Chad Cavanaugh: “My dad had Abba, KC & the Sunshine Band, the Village People...”
“I make street-level music for the people,” says alt-country crooner Chad Cavanaugh. In 2008, the North Park singer/guitarist says he was surprised at his Best New Acoustic Artist nomination for that year’s San Diego H.A.T. Awards (Honoring Acoustic Talent). Surprise turned to apprehension when he was invited to perform “Dead Man Walkin’” at the ceremony.
“As I sat down to perform my song, I noticed all my strings had been detuned. As I tuned them up, I got to the B string, and it snapped. The whole crowd shuddered, ‘D’oh!’ I looked at the string and said, ‘Screw it, I don’t need that string anyway,’ which drew a roaring approval.”
In addition to circulating the S.D. coffeehouse and house-party circuit, Cavanaugh posts a prolific amount of heartfelt solo performance videos on websites such as YouTube and SoSayWeAllOnline.com, usually seen by himself or at intimate venues, earnestly pouring out his autobiographical and frequently melancholy — okay, depressing — ballads.
“The first song I ever wrote on my first guitar was actually called ‘Depression’…. It’s a darker song, coming from a darker period in my life when I had first become sober and drug-free.” Lyric sample: “I am in a precarious situation/ I don’t know how to escape my state of depression.”
Cavanaugh’s first recording, The Coffeehouse Rebellion, was released in 2009. He’s recording a new full-length at a converted South Park garage known as Dfab Studios. He’ll likely perform many songs from that release when he appears at Lestat’s on Thursday, October 20.
HOW ARE YOUR PANDORA STATIONS SET?
1) Cypress Hill. “I’ve been a big fan of them since I was in the Army in the early ’90s. I grew up in a predominantly Latino environment, so I can identify with it.”
2) Facundo Cabral. “I only found out about this Argentine composer after his murder. I don’t fully understand what he was saying, as my Spanish is spotty at best. I’ve read up more on him and found him to have led a fascinating life.”
3) Dubstep. “It’s a fun departure for me.”
4) Eminem. “He reminds me of a present-day Dr. Seuss for adults. The way he strings words together in his particular meter and cadence sets him apart for me. Not sure how he does it without taking a breath.”
5) Dubliners. “I’m of Irish descent. My great-grandfather came from County Carlow and worked in steel. He was a foreman for the construction of the Golden Gate Bridge, so Irish music is something that fuels my soul. It transports me to a different time and place when I hear it.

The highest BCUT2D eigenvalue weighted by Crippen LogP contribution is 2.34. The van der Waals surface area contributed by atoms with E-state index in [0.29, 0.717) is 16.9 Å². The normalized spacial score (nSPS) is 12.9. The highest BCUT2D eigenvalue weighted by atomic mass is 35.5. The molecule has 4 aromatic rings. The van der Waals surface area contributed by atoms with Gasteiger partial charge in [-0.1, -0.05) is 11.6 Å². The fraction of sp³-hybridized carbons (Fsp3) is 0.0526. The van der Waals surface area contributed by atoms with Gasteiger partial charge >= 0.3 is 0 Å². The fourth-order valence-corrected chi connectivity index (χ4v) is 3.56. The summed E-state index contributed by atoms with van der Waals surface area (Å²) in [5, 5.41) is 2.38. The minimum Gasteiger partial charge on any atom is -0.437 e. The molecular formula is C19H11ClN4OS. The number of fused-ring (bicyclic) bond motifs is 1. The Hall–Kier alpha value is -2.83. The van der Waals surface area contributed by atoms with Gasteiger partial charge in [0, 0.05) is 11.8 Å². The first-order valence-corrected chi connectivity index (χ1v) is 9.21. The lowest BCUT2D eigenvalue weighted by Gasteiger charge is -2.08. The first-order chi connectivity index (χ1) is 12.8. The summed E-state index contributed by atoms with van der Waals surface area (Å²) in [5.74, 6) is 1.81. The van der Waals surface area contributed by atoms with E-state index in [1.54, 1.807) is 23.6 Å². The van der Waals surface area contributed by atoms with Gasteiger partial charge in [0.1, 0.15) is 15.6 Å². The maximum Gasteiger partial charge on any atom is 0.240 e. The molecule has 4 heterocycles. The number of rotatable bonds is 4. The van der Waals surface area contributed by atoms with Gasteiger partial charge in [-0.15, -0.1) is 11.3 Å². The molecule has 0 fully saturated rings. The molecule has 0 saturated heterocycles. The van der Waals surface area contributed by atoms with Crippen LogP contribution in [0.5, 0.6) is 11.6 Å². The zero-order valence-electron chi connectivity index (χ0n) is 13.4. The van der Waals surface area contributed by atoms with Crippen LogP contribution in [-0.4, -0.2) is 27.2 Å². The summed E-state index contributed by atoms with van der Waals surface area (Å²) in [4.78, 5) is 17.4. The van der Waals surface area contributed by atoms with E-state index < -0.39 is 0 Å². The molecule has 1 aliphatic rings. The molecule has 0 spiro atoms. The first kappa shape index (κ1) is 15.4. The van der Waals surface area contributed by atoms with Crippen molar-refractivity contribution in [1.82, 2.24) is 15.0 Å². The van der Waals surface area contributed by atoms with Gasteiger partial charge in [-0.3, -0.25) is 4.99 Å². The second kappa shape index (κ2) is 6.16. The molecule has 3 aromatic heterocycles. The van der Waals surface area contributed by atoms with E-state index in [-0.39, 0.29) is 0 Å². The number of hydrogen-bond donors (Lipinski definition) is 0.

WHAT KIND OF MUSIC WAS YOUR DAD INTO?
“My dad had Abba, KC & the Sunshine Band, the Village People, Louis Prima, the Highwaymen, Waylon and Willie, the Kiss albums, Simon and Garfunkel, Anne Murray, Harry Chapin, Hooked on Classics… The mix was seriously diverse. Our road trips were always capped off with Wagner’s ‘Ride of the Valkyries.’”
WAS THAT EMBARRASSING?
[Laughs] “I don’t think any of them are embarrassing. It took me awhile to realize that I don’t have to be embarrassed about anything that I like personally, because it’s about what I like, not about what other people think I should like.”
WHO DO YOU HANG OUT WITH?
“As a father of three little girls, I don’t go hang out much unless I’m performing. They’re my day job.”
FAVORITE LOCAL PERFORMER?
“Seeing Robin Henkel play. That guy, I truly believe, is from a different era. He’s a Mississippi Delta bluesman, an old Chicago juke-joint player. He brings you to a different time and inspires you to greatness.”
FIRST TIME DRUNK?
“I’m the youngest of four, and I was the guinea pig for my oldest sister and brother. I was eight, and they had me drink a six-pack of Coors in the New Mexico summer sun. My sister thought it was funny...until I started throwing up everywhere.”
“A dog named ‘T-Shirt.’”
WHO SHOULD PLAY YOU IN A MOVIE?
“Alexander Skarsgard, one of the vampires from True Blood.”
BRUSH WITH FAME?
“When I was in the Army, I was part of a performance troupe at the Lincoln Memorial, rehearsing for Bill Clinton’s Inaugural Gala, and I challenged Karl Malone to a one-on-one at the White House lawn. Michael Bolton asked if he could take pictures with me, and I told him I had to ask my agent first. He said, ‘Okay,’ and I said, ‘Dude, I’m in the Army, I don’t have an agent.’ He was laughing as his photographer snapped a bunch of shots.”
WORST TV ADS?
“Carl’s Jr. commercials. Listening to those people eat makes me violent.”
WHAT ARE THINGS WE DON’T KNOW ABOUT YOU?
1) “I was a sentinel at the Tomb of the Unknown Soldier in Arlington National Cemetery, Badge number 408.”
2) “I’m in the beginning of the movie The Next Karate Kid — you can hear me call a command.”
3) “I self-published a coffee-table book, A Photographic Journey Through Downtown San Diego.” ■